Today’s FCC meeting on net neutrality could likely mean we are a good step closer to some segmented treatment of internet traffic. This has been seen as likely for the past few months, given the January federal appeals court ruling striking down certain FCC rules on it and the Agency’s subsequent backing away on those rules. While I’ve been getting desperate emails on the pending ‘end of the internet’ from various causes this afternoon, I’m encouraged by the interpretation of today’s events by the Center for Democracy and Technology, my favorite go-to resource when I really want to understand a tricky IT policy issue.
CDT notes that the FCC Chairman is a former entrepreneur and VC, so he understands the stakes. The FCC is offering an unusually long 60-day period for public comment on its pending Notice of Proposed Rulemaking (what they’re proposing as the way forward) so they’re open to a lot of input, which they’re sure to get. In its proposal, mobile broadband may be treated differently from fixed. It might treat interconnection (how you physically access the internet) separately by forcing disclosure of congestion at interconnection points. The NPRM will also apparently probe a lot of specifics around what is known as Title II, the FCC’s authority to ban unjust or unreasonable access to telecommunication services, so they know what might be most appropriate and how to apply it. While internet access clearly fits this service category, the political war over the modern interpretation of this authority has pitted big service providers against those who push or consume content. The government is in the middle.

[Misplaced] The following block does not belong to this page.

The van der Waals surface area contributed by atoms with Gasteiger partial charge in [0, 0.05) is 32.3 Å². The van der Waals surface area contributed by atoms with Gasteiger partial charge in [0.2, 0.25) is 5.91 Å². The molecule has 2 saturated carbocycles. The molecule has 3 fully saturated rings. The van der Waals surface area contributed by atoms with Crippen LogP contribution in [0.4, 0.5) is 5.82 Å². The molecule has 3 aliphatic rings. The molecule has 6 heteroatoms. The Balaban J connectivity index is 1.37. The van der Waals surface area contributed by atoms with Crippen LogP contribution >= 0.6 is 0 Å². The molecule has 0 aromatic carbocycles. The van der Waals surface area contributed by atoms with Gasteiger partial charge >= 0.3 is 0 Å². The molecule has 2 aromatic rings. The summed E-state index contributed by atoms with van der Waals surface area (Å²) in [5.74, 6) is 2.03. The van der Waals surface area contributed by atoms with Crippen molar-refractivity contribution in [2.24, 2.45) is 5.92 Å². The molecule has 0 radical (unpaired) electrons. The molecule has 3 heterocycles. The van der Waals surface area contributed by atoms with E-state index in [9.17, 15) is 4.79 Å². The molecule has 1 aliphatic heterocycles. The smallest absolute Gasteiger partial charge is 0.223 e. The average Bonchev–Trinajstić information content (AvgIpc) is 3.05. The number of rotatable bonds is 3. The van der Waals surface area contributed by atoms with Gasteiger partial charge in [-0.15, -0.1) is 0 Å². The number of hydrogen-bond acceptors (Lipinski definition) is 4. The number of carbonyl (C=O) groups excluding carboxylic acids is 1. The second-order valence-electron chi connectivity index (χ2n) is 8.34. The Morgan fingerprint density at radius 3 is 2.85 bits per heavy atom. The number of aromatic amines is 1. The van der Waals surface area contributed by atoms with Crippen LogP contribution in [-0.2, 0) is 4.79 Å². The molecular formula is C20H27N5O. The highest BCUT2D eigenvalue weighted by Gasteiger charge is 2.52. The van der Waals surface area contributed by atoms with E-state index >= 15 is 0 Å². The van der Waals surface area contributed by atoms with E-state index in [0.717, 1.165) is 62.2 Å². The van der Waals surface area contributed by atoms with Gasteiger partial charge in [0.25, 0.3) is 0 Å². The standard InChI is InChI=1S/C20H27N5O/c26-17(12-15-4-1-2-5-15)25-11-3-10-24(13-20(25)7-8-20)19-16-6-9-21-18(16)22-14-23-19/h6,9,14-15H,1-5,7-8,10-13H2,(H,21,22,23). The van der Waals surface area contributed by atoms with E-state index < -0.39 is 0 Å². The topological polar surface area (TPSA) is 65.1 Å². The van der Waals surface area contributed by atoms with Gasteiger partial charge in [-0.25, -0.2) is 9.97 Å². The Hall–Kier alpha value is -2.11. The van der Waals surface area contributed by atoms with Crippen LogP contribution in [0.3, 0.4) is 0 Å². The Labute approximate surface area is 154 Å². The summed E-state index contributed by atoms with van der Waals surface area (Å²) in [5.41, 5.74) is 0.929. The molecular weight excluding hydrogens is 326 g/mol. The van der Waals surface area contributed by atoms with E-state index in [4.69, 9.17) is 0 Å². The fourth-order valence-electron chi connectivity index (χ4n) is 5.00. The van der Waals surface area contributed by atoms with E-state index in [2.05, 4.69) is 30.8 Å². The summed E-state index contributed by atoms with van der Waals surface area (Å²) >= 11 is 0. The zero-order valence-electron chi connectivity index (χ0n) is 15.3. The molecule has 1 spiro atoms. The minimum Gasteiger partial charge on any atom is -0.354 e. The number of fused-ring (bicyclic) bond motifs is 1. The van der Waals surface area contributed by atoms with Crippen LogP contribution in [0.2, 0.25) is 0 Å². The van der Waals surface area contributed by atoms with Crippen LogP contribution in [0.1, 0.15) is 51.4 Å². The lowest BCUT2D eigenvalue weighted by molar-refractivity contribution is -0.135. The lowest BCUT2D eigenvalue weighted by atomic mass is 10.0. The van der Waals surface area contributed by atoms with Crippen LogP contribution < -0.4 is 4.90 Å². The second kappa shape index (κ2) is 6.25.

So I’m now thinking the ultimate outcome in this situation is not a slam-dunk. There might be at least some middle ground to be found in this highly complex situation. The FCC’s NPRM should be out shortly, then it will be a spirited 60 days of public debate before any ultimate ruling. This is a fascinating issue that stands to alter our default expectations for an always-on existence we’ve known since the dawn of the internet age. Millenials, the world as you’ve always known it might be about to change.